Wisconsin's Drive Sober or Get Pulled Over campaign to crack down on drunken driving around the holidays begins Friday and runs through the end of the year.
The Waukesha County Sheriff's Department is one of many law enforcement agencies around the state participating.
Deputies in Waukesha County will be out on the roads in greater numbers and for longer hours.
The extra patrols are paid for with state grant money. The sheriff's department said the increased presence on area highways is meant to discourage people from getting behind the wheel of a vehicle while impaired.
A fall, 2017 Drive Sober or Get Pulled Over operation in Waukesha County that took place around the Labor Day weekend allowed deputies to spend an extra 78 hours on local roadways in a roughly two-week span.
This month, deputies there will be focusing their efforts on busy stretches of I-94 and I-43.
Vehicles that are swerving in and out of their lanes, or speeding, are likely to be pulled over on suspicion of OWI.
While the extra patrols are focusing on spotting drunk drivers, deputies are able to hand out all other citations as well.
The Waukesha County Sheriff's Department said all motorists should keep the following in mind:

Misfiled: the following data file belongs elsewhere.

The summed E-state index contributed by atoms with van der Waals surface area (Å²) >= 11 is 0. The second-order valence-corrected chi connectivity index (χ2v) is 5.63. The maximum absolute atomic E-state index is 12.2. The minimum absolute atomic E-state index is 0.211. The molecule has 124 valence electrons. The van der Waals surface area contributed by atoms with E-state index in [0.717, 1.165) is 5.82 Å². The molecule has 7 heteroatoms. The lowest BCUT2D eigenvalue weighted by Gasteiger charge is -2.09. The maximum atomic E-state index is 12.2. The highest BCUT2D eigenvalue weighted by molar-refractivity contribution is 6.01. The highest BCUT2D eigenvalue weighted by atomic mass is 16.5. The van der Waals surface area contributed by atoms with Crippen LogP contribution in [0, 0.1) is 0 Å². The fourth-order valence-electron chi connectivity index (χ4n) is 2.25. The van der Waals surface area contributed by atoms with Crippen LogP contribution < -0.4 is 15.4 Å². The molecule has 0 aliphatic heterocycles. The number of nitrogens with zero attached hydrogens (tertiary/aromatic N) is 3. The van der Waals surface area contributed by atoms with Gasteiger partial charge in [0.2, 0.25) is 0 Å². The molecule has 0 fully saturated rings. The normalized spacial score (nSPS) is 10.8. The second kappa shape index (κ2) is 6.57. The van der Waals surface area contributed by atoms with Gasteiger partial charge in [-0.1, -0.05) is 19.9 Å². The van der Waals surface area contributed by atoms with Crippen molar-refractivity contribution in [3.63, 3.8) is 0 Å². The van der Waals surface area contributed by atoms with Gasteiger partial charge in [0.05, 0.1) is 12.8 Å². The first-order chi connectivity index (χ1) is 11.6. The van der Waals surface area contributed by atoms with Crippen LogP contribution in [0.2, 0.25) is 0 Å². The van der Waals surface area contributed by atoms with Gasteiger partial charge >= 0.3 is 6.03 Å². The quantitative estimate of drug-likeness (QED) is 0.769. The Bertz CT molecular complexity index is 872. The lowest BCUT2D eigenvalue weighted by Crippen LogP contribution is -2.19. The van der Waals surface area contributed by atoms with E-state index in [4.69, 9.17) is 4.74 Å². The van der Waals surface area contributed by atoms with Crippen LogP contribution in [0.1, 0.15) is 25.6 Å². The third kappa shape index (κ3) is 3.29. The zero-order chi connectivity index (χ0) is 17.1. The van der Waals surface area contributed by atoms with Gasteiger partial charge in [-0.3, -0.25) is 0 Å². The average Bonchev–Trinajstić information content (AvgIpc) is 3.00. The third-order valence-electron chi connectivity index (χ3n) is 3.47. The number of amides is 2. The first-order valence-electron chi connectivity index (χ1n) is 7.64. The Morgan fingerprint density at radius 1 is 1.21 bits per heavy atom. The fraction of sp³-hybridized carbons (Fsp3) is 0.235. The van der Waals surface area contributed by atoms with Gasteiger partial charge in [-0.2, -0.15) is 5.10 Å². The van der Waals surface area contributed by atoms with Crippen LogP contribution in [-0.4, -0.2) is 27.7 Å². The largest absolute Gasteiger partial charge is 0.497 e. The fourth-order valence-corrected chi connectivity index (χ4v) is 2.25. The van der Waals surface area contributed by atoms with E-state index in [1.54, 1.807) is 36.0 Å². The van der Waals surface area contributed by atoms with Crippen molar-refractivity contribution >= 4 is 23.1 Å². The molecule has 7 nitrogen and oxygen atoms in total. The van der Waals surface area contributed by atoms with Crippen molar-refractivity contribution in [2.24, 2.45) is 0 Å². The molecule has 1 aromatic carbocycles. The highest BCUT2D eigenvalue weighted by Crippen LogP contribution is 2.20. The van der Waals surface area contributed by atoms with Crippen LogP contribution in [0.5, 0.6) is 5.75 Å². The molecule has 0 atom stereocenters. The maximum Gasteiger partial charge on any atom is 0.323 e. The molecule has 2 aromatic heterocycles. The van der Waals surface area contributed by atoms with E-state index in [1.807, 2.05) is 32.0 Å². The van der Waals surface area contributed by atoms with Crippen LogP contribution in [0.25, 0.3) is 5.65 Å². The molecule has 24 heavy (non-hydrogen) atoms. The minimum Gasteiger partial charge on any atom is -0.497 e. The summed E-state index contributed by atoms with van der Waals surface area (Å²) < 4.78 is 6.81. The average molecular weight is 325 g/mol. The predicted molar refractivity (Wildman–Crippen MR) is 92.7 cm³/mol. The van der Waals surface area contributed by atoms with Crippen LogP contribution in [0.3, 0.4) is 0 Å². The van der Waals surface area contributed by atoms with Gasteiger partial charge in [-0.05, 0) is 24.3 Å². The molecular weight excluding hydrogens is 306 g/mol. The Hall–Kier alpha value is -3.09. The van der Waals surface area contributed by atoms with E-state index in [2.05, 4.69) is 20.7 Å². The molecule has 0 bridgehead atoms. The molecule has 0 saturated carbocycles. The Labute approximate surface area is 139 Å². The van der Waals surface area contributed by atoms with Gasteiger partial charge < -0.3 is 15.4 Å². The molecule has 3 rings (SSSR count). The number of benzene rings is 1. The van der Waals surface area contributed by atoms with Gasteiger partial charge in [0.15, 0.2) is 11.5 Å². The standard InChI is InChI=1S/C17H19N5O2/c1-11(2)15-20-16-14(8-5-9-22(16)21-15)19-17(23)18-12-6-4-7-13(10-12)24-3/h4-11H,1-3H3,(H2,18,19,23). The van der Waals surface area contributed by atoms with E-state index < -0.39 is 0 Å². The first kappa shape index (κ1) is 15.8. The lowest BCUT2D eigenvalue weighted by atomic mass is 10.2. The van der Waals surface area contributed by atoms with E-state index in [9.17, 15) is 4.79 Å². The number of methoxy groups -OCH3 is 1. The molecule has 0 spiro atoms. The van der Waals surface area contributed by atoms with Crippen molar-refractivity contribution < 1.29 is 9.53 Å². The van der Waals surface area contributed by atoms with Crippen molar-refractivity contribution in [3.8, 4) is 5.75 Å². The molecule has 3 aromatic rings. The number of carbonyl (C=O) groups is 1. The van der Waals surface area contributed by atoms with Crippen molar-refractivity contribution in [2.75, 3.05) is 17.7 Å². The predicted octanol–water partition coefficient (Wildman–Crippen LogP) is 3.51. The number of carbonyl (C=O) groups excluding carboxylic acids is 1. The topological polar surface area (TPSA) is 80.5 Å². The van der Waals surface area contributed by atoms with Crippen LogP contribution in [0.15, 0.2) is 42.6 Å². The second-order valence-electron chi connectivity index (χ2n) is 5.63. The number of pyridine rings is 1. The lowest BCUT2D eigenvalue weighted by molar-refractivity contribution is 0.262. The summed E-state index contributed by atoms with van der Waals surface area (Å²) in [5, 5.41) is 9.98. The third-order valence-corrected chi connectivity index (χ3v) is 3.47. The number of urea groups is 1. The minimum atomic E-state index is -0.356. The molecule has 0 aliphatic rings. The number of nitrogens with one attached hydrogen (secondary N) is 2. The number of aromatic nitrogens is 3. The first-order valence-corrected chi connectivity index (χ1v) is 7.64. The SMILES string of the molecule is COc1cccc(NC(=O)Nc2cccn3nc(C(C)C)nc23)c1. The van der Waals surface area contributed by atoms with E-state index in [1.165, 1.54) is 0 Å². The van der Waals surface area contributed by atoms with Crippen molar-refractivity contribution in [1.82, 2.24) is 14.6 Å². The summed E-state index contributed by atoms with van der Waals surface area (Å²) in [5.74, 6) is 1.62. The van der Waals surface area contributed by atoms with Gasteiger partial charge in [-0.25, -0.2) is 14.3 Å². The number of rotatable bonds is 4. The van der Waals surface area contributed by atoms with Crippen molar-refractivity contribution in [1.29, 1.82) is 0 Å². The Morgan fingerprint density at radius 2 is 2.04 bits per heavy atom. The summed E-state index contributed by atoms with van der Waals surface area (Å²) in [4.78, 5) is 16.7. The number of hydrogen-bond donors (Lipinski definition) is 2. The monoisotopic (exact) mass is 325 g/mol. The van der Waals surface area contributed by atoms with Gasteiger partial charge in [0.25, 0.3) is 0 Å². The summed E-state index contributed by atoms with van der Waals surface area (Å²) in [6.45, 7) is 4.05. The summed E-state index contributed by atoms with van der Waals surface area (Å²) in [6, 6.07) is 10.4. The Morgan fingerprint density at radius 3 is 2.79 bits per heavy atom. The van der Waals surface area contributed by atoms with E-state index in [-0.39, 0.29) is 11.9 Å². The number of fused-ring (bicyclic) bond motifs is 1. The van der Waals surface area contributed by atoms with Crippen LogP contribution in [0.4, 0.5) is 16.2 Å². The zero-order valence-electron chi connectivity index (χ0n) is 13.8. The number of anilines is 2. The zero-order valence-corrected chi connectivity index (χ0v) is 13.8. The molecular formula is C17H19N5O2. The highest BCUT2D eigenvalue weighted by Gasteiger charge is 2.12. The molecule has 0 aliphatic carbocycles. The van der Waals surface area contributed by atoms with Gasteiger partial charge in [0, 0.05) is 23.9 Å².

- If you plan to celebrate, choose a sober, designated driver.
- If you are feeling “buzzed", you likely are over the 0.08 BAC limit and should not drive. Take public transit, a taxicab, or ask a sober friend to drive you home.
- The Wisconsin DOT offers a free Drive Sober mobile app that includes a blood alcohol estimator, designated driver selector, and find-a-ride feature that uses a smart phone’s GPS to locate alternative transportation.
- Some taverns and restaurants have programs to provide patrons with a safe ride home. Visit www.tlw.org for more information.
- Report impaired drivers to law enforcement by calling 911. Provide as much detail as possible on the driver, vehicle and location.